This blog has a really interesting assortment of articles on mathematics and programming. You can use the tags to your right to find topics that interest you, or you may want to have a look at
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If I scramble a Rubik's cube for long enough, will it solve itself?
In this Pydon't you will learn the Python string methods
In this Pydon't you'll learn the importance of using good names and I'll give some tips to help you.
Can you solve this little minesweeper puzzle?
In this article of the NNFwP series we'll do the “teacher-student” experiment with two neural networks, where one network will learn directly from the other.
It's night time and 4 friends need to cross a fragile bridge, but they only have one torch. What's the order in which they should cross?
In this Pydon't I talk about Python style and I go over some tools you can use to help you remain within a consistent style.
In this Pydon't I show you why refactoring is important and show you how to do it in little steps, so that it doesn't become too overwhelming.
Three friends are given three different numbers that add up to a dozen. Can you figure out everyone's numbers?
Does elegance matter when writing computer programs..?
This Pydon't walks you through the usages of the
__name__ dunder method and how to use it effectively.
You have two magical ropes that you can set on fire and you need to count 45 minutes. How do you do it?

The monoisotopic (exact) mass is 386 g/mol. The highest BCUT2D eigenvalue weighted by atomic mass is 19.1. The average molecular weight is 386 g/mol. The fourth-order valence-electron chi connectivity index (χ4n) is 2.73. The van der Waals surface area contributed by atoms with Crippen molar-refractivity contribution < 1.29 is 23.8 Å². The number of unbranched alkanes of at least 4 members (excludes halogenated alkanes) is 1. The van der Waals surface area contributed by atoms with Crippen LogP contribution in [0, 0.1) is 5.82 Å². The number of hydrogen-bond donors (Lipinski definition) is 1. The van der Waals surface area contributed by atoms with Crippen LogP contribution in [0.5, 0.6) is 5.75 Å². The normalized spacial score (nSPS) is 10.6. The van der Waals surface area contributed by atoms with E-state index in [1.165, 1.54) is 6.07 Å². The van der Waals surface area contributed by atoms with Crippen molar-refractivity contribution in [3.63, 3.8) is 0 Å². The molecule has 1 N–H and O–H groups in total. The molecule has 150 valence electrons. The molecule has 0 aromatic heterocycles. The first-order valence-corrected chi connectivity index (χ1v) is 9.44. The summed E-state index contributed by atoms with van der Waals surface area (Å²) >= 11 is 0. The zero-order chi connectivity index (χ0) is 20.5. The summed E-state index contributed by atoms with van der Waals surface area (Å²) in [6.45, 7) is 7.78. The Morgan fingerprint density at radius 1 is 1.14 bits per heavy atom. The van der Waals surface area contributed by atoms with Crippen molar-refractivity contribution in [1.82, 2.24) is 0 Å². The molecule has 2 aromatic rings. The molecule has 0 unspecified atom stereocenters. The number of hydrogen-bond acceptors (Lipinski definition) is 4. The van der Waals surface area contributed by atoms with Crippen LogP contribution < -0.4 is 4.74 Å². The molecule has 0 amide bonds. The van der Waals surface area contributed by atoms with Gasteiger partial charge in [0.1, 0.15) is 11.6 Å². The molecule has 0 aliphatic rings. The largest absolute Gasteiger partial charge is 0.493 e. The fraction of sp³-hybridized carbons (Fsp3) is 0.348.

The purpose of this Pydon't is to show you what underscores are used for in Python, and to show you how to write more idiomatic code with them.
You are on vacation and must find the most efficient way to cross all bridges. How will you do that?
In this Pydon't we will take a look at the
which used to be a built-in function and is currently
This article will twist and bend your mind a little bit, as we go over some interesting self-referential concepts and objects.
In this Pydon't we explore what Boolean short-circuiting
or operators is, and how to use this
functionality to write more expressive code.
Alice and Bob sit across each other, ready for their game of coins. Who will emerge victorious?
Can you find a really large triangle that is also really tiny?
In this Pydon't we conclude the slicing trilogy and
take a look at the inner workings of Python slicing,
from the built-in
slice type to the dunder method
__getitem__ and its siblings.